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How to properly cook, store your Thanksgiving feast

Posted at 6:13 AM, Nov 25, 2020
and last updated 2020-11-25 09:29:17-05

PHOENIX — Even though Thanksgiving gatherings may look different this year, many couples and families are still planning to prepare a turkey with all the fixings.

ABC15 talked with the United States Department of Agriculture (USDA) to find out how to properly prepare, cook and store your holiday feast.

Meredith Carothers, a food safety expert with the department, said everyone should remember four important steps when cooking:

- CLEAN your hands, utensils and cooking surfaces
- SEPARATE raw food items from those ready to eat
- COOK all foods to proper temperatures (for turkeys, 165° F)
- CHILL leftovers in the refrigerator within two hours

Carothers said food risks on Thanksgiving most often come from not properly thawing a frozen turkey. Setting it out on the counter at room temperature can cause bacteria to grow and pose a risk for foodborne illness. So, what’s the proper way?

- Thaw your frozen turkey in the refrigerator, 24-hours for every 5 lbs.
- If you’re running short on time, a frozen turkey can be submerged in cold water that’s changed out every 30 minutes.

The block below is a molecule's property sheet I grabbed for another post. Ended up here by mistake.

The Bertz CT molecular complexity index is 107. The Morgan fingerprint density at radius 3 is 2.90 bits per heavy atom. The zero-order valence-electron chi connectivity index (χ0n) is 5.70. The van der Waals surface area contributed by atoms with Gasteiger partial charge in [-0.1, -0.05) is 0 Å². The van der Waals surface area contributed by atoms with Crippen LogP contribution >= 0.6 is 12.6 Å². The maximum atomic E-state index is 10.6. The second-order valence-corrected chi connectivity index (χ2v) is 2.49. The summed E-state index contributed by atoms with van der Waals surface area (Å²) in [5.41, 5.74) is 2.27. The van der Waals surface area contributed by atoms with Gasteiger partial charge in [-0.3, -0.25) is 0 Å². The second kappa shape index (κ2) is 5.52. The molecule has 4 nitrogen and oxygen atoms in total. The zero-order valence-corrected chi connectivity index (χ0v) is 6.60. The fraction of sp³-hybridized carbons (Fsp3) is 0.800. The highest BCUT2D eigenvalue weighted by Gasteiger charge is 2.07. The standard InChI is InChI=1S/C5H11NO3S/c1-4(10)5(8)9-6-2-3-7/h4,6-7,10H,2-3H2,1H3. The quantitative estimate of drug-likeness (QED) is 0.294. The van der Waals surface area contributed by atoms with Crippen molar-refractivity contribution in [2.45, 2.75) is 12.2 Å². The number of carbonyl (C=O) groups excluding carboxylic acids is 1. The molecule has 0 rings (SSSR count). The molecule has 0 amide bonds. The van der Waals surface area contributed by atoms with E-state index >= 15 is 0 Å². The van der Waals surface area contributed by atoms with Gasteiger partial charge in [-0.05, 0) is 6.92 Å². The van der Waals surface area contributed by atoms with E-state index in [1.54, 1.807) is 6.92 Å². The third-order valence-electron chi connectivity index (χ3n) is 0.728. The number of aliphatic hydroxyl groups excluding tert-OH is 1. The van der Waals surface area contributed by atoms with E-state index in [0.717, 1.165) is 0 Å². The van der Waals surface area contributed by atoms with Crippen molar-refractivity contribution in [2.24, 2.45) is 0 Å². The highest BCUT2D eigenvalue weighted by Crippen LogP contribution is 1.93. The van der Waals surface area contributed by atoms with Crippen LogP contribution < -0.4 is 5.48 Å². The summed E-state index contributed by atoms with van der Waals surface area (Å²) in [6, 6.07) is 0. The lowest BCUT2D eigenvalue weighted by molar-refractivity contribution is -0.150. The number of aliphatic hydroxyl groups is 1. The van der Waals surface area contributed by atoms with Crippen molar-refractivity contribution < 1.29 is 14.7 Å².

- Worst case scenario: A frozen turkey can still be cooked in the oven but it will take longer to reach the proper temperature

If there’s one temperature to remember, Carothers said, it is that 165-degree mark for poultry. You should use a food thermometer to check the inner most part of the wing, inner most part of the thigh and thickest part of the breast.

What about leftovers?

“You really want to try and use those or freeze them within a four day timeframe to make sure you’re using them while they’re still fresh and before they start to spoil,” she said. You can also freeze leftovers which will keep them edible “indefinitely,” though Carothers said it’s best to defrost and eat them within eight months.

What are the risks of improper cooking? Symptoms can be as mild as gastric distress, nausea and vomiting to hospitalization and, in some cases, even death.

“It’s really not something to mess around with,” she said.

For more information, visit the USDA’s Thanksgiving safety page.